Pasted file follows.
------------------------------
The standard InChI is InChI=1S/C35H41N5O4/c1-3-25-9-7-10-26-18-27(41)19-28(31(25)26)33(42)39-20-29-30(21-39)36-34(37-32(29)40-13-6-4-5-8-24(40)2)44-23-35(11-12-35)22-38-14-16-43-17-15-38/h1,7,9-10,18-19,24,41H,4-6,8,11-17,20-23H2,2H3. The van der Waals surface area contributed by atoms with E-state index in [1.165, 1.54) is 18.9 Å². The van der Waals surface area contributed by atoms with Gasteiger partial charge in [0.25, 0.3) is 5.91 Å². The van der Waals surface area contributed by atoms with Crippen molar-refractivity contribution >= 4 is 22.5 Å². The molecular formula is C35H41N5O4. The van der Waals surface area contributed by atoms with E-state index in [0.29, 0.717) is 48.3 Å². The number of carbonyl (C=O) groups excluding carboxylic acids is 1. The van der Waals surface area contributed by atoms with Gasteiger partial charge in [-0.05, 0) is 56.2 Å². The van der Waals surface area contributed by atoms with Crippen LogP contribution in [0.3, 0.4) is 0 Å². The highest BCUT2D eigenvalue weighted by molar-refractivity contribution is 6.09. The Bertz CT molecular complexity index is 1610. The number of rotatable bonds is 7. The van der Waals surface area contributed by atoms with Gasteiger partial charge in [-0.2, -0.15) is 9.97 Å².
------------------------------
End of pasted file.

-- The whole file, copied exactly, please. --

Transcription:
The standard InChI is InChI=1S/C35H41N5O4/c1-3-25-9-7-10-26-18-27(41)19-28(31(25)26)33(42)39-20-29-30(21-39)36-34(37-32(29)40-13-6-4-5-8-24(40)2)44-23-35(11-12-35)22-38-14-16-43-17-15-38/h1,7,9-10,18-19,24,41H,4-6,8,11-17,20-23H2,2H3. The van der Waals surface area contributed by atoms with E-state index in [1.165, 1.54) is 18.9 Å². The van der Waals surface area contributed by atoms with Gasteiger partial charge in [0.25, 0.3) is 5.91 Å². The van der Waals surface area contributed by atoms with Crippen molar-refractivity contribution >= 4 is 22.5 Å². The molecular formula is C35H41N5O4. The van der Waals surface area contributed by atoms with E-state index in [0.29, 0.717) is 48.3 Å². The number of carbonyl (C=O) groups excluding carboxylic acids is 1. The van der Waals surface area contributed by atoms with Gasteiger partial charge in [-0.05, 0) is 56.2 Å². The van der Waals surface area contributed by atoms with Crippen LogP contribution in [0.3, 0.4) is 0 Å². The highest BCUT2D eigenvalue weighted by molar-refractivity contribution is 6.09. The Bertz CT molecular complexity index is 1610. The number of rotatable bonds is 7. The van der Waals surface area contributed by atoms with Gasteiger partial charge in [-0.2, -0.15) is 9.97 Å².